Friday, October 31, 2008

Editor-Agent Submissions

Yesterday I promised to follow-up with specific submission requests from Rebecca French Smith, Susan Swartwout, and Anna Genoese, who were panelists at the October 25 Saturday Writers' Workshop. Here goes:

* When reading a query for Missouri Life, among the elements Rebecca is looking for are:
- How does it pertain to Missouri?
- How does it connect with readers?
- Have you writtten for Missouri Life before?
- If you are not a former contributor, send writing clips.
- A clear understanding of what you are pitching.
- A unique slant on a familiar topic.

* For the "Big Muddy" Susan wants stories, poetry, or personal essays rich in place and historical context. For Southwest Missouri State University Press, she also wants:
- Finished projects rich in place and historical context to the Mississippi River Valley.
- Books (fiction or non-fiction) with a Midwestern interest. Her best sellers have been works of historical fiction.
- Query first (everything goes to three readers who decide on acceptances)

* As a consultant for TOR/Forge and a genre editor for Paranormal Romances, Anna Genoese looks for submissions that:
- Are sent by an agent (only)
- Show conflict
- Have a strong narrator's voice
- Don't have anything too "precious" or cutesy
- Pass the reality test
- Are exciting
- Stick with POV
She also noted that "Gossip sells."

But wait, there's more . . . I'm also including some advice from Krista Goering, the agent who gave the morning presentation.

* Krista Goering is a lawyer and an agent, located in Kansas. Krista was the keynote speaker for the morning session. During her presentation, she:
- Discussed how distribution and marketing are key components to maximize book sales.
- Recommended query letters be limited to one page.
- Explained the difference between middle-grade and YA readerships.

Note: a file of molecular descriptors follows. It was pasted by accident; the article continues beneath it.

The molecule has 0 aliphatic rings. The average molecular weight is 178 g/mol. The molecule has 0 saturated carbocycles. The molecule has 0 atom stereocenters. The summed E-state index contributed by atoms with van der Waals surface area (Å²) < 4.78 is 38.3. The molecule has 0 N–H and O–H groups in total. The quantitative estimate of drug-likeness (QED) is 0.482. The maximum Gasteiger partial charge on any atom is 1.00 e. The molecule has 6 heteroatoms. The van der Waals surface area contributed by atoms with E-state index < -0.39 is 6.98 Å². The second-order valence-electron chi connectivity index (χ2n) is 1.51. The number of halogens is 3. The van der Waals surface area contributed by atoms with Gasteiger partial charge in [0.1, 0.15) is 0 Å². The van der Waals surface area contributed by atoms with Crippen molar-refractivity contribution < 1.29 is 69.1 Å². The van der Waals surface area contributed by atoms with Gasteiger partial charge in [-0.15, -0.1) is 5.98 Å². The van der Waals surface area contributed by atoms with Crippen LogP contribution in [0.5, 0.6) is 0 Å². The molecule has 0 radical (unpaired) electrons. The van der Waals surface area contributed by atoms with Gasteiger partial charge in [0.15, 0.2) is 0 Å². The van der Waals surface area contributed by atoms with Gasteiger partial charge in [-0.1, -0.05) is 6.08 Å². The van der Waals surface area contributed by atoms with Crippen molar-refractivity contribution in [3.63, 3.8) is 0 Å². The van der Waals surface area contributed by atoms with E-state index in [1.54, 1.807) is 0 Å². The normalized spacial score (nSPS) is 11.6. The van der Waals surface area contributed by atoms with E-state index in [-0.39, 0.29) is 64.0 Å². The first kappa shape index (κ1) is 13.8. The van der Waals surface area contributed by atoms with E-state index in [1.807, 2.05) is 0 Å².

- Talked how she works with writers to develop readership with their first book
- Sends manuscripts to six editors; if a ms doesn't sell after six editors have seen it, it probably isn't going to work. (Note: My understanding of what she said is that while she doesn't give up on her writers at this point, the six-rejection rule is usually a signal the ms needs to be revisited and either revised or reworked.)
Okay, that's about all I was able to scribble down in between my pitch sessions. Hope it is helpful. I'll be back on Monday.

Happy Halloween!


  1. Donna,
    I am so sorry I missed the Saturday Writers meeting, but glad that you posted some of those tips here. That 6 times to send out a manuscript is a new one for me. I'm not sure if that is always true? I've heard stories of people getting published after more times than that, but maybe that is one of those general rules. Anyway, I love your "pub" idea. You should post this in the Premium Green group so people know to come look at it and put it on the Blog Love page. Happy Writing! Margo

  2. Hi Margo,

    Thanks for stopping by.

    What I think Krista meant was that if, after sending out a ms to six different editors or publishers and there is no interest, that the ms has something missing and could use some rework. She did state she does work "hands on" with her writers.

    And thanks for the suggestion about posting with the Premium Group. I just did!


  3. Donna,

    If you keep this level of quality up, you'll have people interested in your blog. Good job.

    Hope Clark

  4. Hi Hope,
    Thanks for visiting and for your words of encouragement. I enjoy reading fundsforWriters and your articles on WOW.

  5. Hi Donna,

    Love your blog idea and gleaned some interesting info from your conference visit.



  6. Hi Cathy,
    Thanks for checking out my blog. I will do my best to keep it interesting and informative.

  7. Nice blog Donna. I've linked to you at my blog,
    I've been writing for Missouri Life for a few years now and find them very easy to work with. Rebecca is a good and efficient editor.


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